The suspended material can be selected to be of one size and one shape, one size and a combination of shapes, a combination of sizes and one shape, or a combination of sizes and a combination of shapes. Also, the color of the suspended material can be varied along with the size and/or shape. Mixtures of suspended materials that vary by size, shape, and/or color can be used to communicate different attributes that the product can deliver to a consumer.

The suspended material can be functional, non-functional (aesthetic), or a combination of both. They can be made from a variety of materials such as the following non-limiting examples: gelatin, cellulose, agar, waxes, polyethylene, and insoluble inorganic materials like silica and calcium carbonate. The material may also have an encapsulate core containing hydrophobic compounds and mixtures such as these non-limiting examples: aloe, vitamins, essential oils, natural oils, solvents, esters, or any fragrance ingredient. These materials may be density matched by encapsulating oils or other materials that help make the density of the suspended material equal to that of the bulk composition. Alternatively, they may be made porous in a way that allows the liquid portion to diffuse into the suspended material in a manner that is self density matching. Density matching produces compositions that can suspend material at a viscosity less than 1500 mPas. Also, the particles may be non-density matched, that is being either less or more dense than the composition. In these compositions, the liquid portion can be designed to have a yield stress to aid in the stabilization of suspended material.

Viscosity

The composition has a viscosity that allows the composition to be pourable. In certain embodiments, the viscosity is below 10,000 mPas. Viscosity is measured using a Brookfield RVT Viscometer using spindle 21 at 20 RPM at 25° C. In one embodiment, the viscosity is less than 5,000 mPas. In other embodiments, the viscosity is less than 1,500 mPas, less than 1,000 mPas, less than 750 mPas, or less than 500 mPas.

The yield stress is measured on a TA Instruments ARG2 controlled stress rheometer utilizing a small vane (15 mm diameter) geometry and 30 mm jacketed sample cup at 25° C. with a 10,000 μm gap. A conditioning step is programmed into the creep test—after loading the sample, a two minute “relaxation” period is used in which the sample is equilibrated to 25° C. before measurements are started. The 25° C. temperature is maintained by the instrument throughout the test. Yield stress was determined utilizing a sequential creep test method. In this test, to ensure reproducibility, samples were equilibrated in a sequence of four identical stress/relaxation steps at the lowest initial stress of 0.01 Pa. Once the sample was equilibrated, a further series of stress/relaxation steps were conducted with gradually increasing applied stress until the resulting plot on creep compliance vs. time graph shows an upward curvature. At this time, the test was stopped and the stress at which the bend occurs is taken as the “yield stress”. The yield stress is measured with any suspended material present. When suspended material is present, the gap is selected to provide sufficient clearance so as not to interfere with the suspended material. The 10,000 μm gap is sufficient for suspended material having a particle size up to 2,000 μm.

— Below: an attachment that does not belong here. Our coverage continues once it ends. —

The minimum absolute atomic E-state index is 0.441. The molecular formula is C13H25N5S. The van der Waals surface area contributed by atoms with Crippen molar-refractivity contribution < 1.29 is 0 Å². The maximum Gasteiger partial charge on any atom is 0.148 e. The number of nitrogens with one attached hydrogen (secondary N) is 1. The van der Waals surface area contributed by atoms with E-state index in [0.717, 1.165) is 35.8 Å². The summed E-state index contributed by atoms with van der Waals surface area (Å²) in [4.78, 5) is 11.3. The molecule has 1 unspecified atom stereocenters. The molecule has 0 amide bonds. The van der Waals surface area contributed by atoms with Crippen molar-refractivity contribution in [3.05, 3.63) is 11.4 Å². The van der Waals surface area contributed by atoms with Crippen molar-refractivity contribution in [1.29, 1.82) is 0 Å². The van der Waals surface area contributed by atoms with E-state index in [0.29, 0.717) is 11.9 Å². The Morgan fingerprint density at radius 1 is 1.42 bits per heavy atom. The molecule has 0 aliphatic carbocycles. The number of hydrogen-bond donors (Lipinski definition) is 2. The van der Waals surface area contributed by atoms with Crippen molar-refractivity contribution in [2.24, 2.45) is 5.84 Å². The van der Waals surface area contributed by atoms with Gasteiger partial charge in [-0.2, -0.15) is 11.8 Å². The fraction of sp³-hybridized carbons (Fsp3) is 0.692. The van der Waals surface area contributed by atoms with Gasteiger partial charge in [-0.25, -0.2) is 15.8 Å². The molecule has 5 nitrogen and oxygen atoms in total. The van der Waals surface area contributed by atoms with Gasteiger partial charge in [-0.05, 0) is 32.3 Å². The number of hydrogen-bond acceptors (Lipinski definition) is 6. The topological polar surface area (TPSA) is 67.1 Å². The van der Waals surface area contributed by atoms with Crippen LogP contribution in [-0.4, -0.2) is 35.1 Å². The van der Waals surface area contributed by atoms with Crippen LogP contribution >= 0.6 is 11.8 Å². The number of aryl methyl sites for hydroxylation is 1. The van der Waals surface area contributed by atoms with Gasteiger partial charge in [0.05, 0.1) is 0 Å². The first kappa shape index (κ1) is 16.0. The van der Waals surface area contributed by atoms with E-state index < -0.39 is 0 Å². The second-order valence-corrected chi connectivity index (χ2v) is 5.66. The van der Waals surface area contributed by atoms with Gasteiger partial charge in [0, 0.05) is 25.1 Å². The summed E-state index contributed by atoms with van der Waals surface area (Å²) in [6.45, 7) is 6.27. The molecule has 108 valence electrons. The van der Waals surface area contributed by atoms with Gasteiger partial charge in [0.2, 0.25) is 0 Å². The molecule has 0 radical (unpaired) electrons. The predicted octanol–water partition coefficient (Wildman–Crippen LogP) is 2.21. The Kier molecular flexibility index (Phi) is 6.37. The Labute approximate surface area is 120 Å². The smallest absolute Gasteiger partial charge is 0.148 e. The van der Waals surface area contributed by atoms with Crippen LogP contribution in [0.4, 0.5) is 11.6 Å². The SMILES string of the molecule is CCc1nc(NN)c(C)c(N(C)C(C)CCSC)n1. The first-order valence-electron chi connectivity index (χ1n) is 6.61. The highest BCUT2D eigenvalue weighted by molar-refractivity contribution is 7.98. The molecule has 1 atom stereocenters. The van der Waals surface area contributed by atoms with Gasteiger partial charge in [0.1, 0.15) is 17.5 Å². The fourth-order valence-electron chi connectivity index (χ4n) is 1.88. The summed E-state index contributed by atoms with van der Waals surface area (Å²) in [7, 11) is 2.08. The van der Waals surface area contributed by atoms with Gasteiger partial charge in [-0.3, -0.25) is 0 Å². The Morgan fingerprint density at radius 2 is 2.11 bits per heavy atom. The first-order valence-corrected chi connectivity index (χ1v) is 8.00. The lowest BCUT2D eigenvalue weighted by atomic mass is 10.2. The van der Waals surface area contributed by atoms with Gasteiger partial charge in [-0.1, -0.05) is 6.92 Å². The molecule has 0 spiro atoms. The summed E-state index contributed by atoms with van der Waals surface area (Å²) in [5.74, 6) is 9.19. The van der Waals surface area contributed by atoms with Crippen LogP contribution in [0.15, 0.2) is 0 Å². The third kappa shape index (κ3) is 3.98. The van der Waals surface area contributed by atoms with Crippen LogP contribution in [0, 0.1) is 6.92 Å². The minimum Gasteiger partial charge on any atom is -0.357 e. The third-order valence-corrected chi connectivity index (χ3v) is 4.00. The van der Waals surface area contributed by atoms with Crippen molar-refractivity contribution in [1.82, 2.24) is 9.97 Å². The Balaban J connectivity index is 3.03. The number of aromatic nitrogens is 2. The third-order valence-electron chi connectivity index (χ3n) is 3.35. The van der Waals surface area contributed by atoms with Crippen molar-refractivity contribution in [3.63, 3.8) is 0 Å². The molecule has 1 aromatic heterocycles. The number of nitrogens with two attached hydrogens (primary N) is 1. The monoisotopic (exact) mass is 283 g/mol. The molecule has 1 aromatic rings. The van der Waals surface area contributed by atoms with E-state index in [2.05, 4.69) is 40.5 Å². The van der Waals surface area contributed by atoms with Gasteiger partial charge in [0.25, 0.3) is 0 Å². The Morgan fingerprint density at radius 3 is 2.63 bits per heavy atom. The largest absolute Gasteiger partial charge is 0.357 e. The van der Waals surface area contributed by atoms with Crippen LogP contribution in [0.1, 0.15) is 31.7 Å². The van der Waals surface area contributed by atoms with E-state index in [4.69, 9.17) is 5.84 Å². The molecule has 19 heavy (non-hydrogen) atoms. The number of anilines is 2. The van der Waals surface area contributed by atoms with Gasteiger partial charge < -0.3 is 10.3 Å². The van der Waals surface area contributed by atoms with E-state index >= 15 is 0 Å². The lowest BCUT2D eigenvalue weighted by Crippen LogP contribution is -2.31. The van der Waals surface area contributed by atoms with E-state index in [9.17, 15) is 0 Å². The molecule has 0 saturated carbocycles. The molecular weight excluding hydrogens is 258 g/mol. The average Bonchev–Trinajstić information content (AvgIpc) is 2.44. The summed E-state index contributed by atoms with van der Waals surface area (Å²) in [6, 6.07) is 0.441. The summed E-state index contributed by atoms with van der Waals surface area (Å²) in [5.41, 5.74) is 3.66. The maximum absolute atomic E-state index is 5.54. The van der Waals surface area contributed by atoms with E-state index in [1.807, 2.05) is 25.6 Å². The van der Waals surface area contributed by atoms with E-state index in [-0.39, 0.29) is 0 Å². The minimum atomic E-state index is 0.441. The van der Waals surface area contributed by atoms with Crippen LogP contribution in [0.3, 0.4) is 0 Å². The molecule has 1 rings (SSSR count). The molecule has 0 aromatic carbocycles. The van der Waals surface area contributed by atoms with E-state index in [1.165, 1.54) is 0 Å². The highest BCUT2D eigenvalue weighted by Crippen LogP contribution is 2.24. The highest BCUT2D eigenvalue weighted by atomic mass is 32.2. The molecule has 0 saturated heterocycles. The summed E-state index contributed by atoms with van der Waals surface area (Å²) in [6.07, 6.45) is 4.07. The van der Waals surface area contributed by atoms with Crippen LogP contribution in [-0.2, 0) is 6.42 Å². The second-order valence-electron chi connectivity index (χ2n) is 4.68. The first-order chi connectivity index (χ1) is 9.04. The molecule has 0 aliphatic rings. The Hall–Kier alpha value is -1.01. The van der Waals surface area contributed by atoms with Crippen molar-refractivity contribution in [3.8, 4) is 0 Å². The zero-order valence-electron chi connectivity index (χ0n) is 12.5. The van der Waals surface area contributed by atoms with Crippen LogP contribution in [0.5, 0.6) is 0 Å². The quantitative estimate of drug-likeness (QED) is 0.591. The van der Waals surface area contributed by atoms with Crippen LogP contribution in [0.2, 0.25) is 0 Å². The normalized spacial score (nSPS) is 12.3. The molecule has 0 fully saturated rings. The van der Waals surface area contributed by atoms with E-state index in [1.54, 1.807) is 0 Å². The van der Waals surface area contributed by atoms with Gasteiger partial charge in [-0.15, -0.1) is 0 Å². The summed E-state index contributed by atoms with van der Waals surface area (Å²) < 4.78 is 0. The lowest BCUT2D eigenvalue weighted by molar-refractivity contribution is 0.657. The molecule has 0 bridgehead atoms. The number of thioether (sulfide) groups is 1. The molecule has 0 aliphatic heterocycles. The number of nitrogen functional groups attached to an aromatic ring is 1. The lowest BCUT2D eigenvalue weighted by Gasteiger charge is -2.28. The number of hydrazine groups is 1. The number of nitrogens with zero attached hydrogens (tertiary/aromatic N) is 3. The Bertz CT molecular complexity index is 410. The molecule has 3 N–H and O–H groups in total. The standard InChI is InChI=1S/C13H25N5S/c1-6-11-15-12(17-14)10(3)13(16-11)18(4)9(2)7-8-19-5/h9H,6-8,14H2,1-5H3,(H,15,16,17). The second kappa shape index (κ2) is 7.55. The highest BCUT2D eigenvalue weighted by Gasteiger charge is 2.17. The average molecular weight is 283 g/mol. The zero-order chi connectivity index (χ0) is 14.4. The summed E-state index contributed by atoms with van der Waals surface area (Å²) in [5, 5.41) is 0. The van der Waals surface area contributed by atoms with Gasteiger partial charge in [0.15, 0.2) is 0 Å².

Stability of the Composition

When a structured surfactant composition has been degassed prior to the addition of suspended material, the effect is that the composition maintains a stable suspending system over time. This can be measured by the yield stress of the composition. Over time, the yield stress is maintained. In one embodiment, the yield stress does not decrease by more than 20% of its value over a 3 month period. In other embodiments, the period of time is at least 4, 5, 6, 7, 8, 9, 10, 12, or 18 months. In one embodiment, the drop in yield stress is less than 10% over any of the previously listed periods of time. The yield stress is measured at an initial time and then after the given period of time.